It’s time for Americans across the entire political spectrum – left and right – to turn off the talk radio, ignore all the “talking points”, and embrace the core ideals of the Occupiers.
After talking with some Occupy LA protesters one afternoon and reading about the movement online, I began to realize that when you look past the fringe elements, a few common demands begin to take shape: for a return to accountability in government, for corporations to serve their communities as well as their shareholders, and for an end to corruption in our public and private institutions.
These are not the radical demands of hippie freeloaders; this is a common-sense rallying cry for all Americans, liberal and conservative. Our government is broken. Corporations are increasingly focusing on their bottom line at the expense of their customers and the society that supports them. This is not a fight to destroy capitalism – it is a fight to save it.
A recent survey reported that most Occupy sympathizers blame corporations for our current mess, while most of those who do not identify with the movement blame the government. There really is no difference in these points of view. They are flip sides of the same coin, with a common root cause between them. This is why it is so important to ignore media voices that try to drive a wedge between the left and right for the sake of ratings. They are trying to distract us, and despite what they would have us believe, we all want the same thing: a government that is responsive to its citizens. We are Americans, first and foremost, and our country was founded of the people, by the people, and for the people. It is our duty to stand up for our country and demand something better of our institutions.
I am not advocating that everyone should throw away their political beliefs. Each side has different ideas about how to address the problems facing our country, and this healthy exchange of ideas is exactly what makes our democracy so vibrant. But right now we can unite behind a common cause, which is to end the paralysis in our politics, and demand accountability from politicians and corporations to the people they serve.
The Occupy movement embodies a classic conservative principle of individualism: the responsibility each of us has to create a better life for ourselves and our community. I have come to see that the movement is not about demanding handouts. It is about ending handouts to our country’s least-deserving, the so-called 1%. Do not confuse this with a redistribution of wealth. This is about leveling the playing field so our free market system can begin to work again.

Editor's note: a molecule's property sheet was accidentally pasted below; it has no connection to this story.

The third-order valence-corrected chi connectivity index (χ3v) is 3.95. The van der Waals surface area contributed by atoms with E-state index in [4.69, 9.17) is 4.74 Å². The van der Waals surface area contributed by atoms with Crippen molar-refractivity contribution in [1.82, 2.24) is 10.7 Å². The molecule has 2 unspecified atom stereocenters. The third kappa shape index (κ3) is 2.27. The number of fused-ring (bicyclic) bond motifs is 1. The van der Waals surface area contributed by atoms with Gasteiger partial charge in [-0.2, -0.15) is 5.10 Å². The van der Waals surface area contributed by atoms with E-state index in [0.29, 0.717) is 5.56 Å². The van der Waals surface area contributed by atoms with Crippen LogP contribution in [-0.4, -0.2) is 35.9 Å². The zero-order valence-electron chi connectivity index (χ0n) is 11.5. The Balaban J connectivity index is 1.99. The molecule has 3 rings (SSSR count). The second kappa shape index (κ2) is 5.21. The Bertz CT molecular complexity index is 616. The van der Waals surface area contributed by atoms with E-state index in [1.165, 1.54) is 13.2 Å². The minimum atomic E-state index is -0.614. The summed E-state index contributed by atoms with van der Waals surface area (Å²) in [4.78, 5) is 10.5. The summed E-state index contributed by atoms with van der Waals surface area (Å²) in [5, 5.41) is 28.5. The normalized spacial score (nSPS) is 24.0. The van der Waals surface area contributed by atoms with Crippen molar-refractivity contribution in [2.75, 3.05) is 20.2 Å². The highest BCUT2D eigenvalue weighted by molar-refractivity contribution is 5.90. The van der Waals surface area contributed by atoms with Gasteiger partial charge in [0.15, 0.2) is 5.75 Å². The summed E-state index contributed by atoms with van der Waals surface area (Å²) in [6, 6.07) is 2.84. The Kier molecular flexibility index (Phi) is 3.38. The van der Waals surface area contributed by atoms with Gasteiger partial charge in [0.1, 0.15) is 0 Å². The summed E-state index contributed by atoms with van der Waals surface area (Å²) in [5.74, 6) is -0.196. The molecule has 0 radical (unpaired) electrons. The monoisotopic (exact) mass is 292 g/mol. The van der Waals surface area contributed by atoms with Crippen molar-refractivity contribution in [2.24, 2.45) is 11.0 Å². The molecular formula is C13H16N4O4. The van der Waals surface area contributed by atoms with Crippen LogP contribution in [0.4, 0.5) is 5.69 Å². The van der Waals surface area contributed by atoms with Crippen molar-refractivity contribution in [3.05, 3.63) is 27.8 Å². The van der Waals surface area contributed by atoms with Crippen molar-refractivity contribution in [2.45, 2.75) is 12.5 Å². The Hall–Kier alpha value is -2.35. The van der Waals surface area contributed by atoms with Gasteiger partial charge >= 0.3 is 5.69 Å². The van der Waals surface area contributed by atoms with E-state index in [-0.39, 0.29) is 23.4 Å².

Americans, left- or right-wing, need to ask themselves if they are happy with the status quo. If they are unhappy with the free pass our financial institutions have gotten after bringing the global economy to the brink of destruction, if they are unhappy with the record levels of unemployment, and most of all, if they are unhappy with how our politicians have become incapable of doing anything substantial to fix this mess, then they need to support what the Occupy movement is fighting for. They are giving a voice to all our grievances.
Perhaps the greatest gift these occupations have given us is the sense that individuals can still effect change. Ultimately, you may not agree with everything they are saying, but there is no denying that they truly are fighting for all of us and for our country. And through their sheer force of will and dedication, they have become a powerful symbol of what individuals can accomplish together.
Supporting Occupy does not mean giving up bathing and joining a drum circle. It means becoming involved in the political process. It means forcing our politicians (Republican and Democrat) to stop listening to their donors and start listening to mainstream Americans again. It means demanding that CEOs stop seeing their customers as nothing more than dollar signs. Simply put, this movement is about putting citizens back into the driver’s seat.
And if we can make our system start to function again and get our government to listen to people instead of dollars, we can then begin to have a proper, adult debate between liberals and conservatives about the areas in which we disagree, and move forward and prosper again.